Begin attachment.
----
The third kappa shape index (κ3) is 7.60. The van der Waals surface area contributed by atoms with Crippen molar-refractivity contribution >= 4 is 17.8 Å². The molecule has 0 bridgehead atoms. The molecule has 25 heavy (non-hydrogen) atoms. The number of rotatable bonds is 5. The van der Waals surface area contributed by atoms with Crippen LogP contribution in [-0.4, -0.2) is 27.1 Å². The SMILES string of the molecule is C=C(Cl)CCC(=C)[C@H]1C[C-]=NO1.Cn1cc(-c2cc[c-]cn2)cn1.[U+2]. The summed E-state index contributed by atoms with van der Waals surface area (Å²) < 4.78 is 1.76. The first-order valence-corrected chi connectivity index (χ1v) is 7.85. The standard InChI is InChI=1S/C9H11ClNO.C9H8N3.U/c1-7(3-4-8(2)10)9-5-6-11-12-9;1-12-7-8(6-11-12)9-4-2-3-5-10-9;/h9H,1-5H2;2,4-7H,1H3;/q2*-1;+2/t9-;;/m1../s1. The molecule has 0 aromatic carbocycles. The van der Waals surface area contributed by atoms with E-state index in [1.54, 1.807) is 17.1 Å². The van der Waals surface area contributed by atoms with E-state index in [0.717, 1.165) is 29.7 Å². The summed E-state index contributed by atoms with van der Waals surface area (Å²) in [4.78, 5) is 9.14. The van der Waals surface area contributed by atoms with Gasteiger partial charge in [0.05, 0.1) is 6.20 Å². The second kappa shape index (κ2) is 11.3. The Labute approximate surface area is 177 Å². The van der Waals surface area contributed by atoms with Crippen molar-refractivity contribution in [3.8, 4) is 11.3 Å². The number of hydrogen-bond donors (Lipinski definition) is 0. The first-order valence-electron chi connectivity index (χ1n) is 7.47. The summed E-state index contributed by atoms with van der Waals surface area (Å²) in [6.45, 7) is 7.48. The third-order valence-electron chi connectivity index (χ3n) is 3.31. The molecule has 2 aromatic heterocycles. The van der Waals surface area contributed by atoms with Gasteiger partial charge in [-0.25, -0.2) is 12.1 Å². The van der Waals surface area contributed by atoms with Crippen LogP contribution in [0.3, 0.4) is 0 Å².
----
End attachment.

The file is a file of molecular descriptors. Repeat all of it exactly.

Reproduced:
The third kappa shape index (κ3) is 7.60. The van der Waals surface area contributed by atoms with Crippen molar-refractivity contribution >= 4 is 17.8 Å². The molecule has 0 bridgehead atoms. The molecule has 25 heavy (non-hydrogen) atoms. The number of rotatable bonds is 5. The van der Waals surface area contributed by atoms with Crippen LogP contribution in [-0.4, -0.2) is 27.1 Å². The SMILES string of the molecule is C=C(Cl)CCC(=C)[C@H]1C[C-]=NO1.Cn1cc(-c2cc[c-]cn2)cn1.[U+2]. The summed E-state index contributed by atoms with van der Waals surface area (Å²) < 4.78 is 1.76. The first-order valence-corrected chi connectivity index (χ1v) is 7.85. The standard InChI is InChI=1S/C9H11ClNO.C9H8N3.U/c1-7(3-4-8(2)10)9-5-6-11-12-9;1-12-7-8(6-11-12)9-4-2-3-5-10-9;/h9H,1-5H2;2,4-7H,1H3;/q2*-1;+2/t9-;;/m1../s1. The molecule has 0 aromatic carbocycles. The van der Waals surface area contributed by atoms with E-state index in [1.54, 1.807) is 17.1 Å². The van der Waals surface area contributed by atoms with E-state index in [0.717, 1.165) is 29.7 Å². The summed E-state index contributed by atoms with van der Waals surface area (Å²) in [4.78, 5) is 9.14. The van der Waals surface area contributed by atoms with Gasteiger partial charge in [0.05, 0.1) is 6.20 Å². The second kappa shape index (κ2) is 11.3. The Labute approximate surface area is 177 Å². The van der Waals surface area contributed by atoms with Crippen molar-refractivity contribution in [3.8, 4) is 11.3 Å². The number of hydrogen-bond donors (Lipinski definition) is 0. The first-order valence-electron chi connectivity index (χ1n) is 7.47. The summed E-state index contributed by atoms with van der Waals surface area (Å²) in [6.45, 7) is 7.48. The third-order valence-electron chi connectivity index (χ3n) is 3.31. The molecule has 2 aromatic heterocycles. The van der Waals surface area contributed by atoms with Gasteiger partial charge in [-0.25, -0.2) is 12.1 Å². The van der Waals surface area contributed by atoms with Crippen LogP contribution in [0.3, 0.4) is 0 Å².